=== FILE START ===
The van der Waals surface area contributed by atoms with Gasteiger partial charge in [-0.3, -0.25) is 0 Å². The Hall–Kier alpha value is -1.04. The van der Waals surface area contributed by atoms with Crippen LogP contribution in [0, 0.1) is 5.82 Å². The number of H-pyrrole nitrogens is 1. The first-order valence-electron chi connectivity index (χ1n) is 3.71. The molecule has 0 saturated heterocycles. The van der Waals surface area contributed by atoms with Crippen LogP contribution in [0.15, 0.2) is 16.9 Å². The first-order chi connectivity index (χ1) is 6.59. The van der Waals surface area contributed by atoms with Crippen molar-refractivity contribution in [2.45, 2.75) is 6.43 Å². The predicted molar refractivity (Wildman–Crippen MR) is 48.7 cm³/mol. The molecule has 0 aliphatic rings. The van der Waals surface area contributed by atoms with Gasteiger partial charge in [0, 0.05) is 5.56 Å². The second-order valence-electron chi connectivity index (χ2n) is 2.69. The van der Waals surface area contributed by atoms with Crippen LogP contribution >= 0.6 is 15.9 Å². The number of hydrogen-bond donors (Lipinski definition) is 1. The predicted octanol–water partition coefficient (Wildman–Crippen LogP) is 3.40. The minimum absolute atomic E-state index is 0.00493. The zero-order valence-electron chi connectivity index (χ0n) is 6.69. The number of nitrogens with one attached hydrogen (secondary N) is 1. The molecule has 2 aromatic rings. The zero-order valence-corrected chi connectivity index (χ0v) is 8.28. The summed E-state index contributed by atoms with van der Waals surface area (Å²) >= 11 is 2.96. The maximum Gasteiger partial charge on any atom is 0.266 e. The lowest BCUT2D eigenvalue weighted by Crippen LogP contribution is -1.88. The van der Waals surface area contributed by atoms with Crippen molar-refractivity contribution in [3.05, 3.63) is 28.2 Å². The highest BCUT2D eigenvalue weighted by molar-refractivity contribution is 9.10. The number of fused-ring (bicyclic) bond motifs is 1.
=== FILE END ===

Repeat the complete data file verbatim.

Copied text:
The van der Waals surface area contributed by atoms with Gasteiger partial charge in [-0.3, -0.25) is 0 Å². The Hall–Kier alpha value is -1.04. The van der Waals surface area contributed by atoms with Crippen LogP contribution in [0, 0.1) is 5.82 Å². The number of H-pyrrole nitrogens is 1. The first-order valence-electron chi connectivity index (χ1n) is 3.71. The molecule has 0 saturated heterocycles. The van der Waals surface area contributed by atoms with Crippen LogP contribution in [0.15, 0.2) is 16.9 Å². The first-order chi connectivity index (χ1) is 6.59. The van der Waals surface area contributed by atoms with Crippen molar-refractivity contribution in [2.45, 2.75) is 6.43 Å². The predicted molar refractivity (Wildman–Crippen MR) is 48.7 cm³/mol. The molecule has 0 aliphatic rings. The van der Waals surface area contributed by atoms with Gasteiger partial charge in [0, 0.05) is 5.56 Å². The second-order valence-electron chi connectivity index (χ2n) is 2.69. The van der Waals surface area contributed by atoms with Crippen LogP contribution >= 0.6 is 15.9 Å². The number of hydrogen-bond donors (Lipinski definition) is 1. The predicted octanol–water partition coefficient (Wildman–Crippen LogP) is 3.40. The minimum absolute atomic E-state index is 0.00493. The zero-order valence-electron chi connectivity index (χ0n) is 6.69. The number of nitrogens with one attached hydrogen (secondary N) is 1. The molecule has 2 aromatic rings. The zero-order valence-corrected chi connectivity index (χ0v) is 8.28. The summed E-state index contributed by atoms with van der Waals surface area (Å²) >= 11 is 2.96. The maximum Gasteiger partial charge on any atom is 0.266 e. The lowest BCUT2D eigenvalue weighted by Crippen LogP contribution is -1.88. The van der Waals surface area contributed by atoms with Crippen molar-refractivity contribution in [3.05, 3.63) is 28.2 Å². The highest BCUT2D eigenvalue weighted by molar-refractivity contribution is 9.10. The number of fused-ring (bicyclic) bond motifs is 1.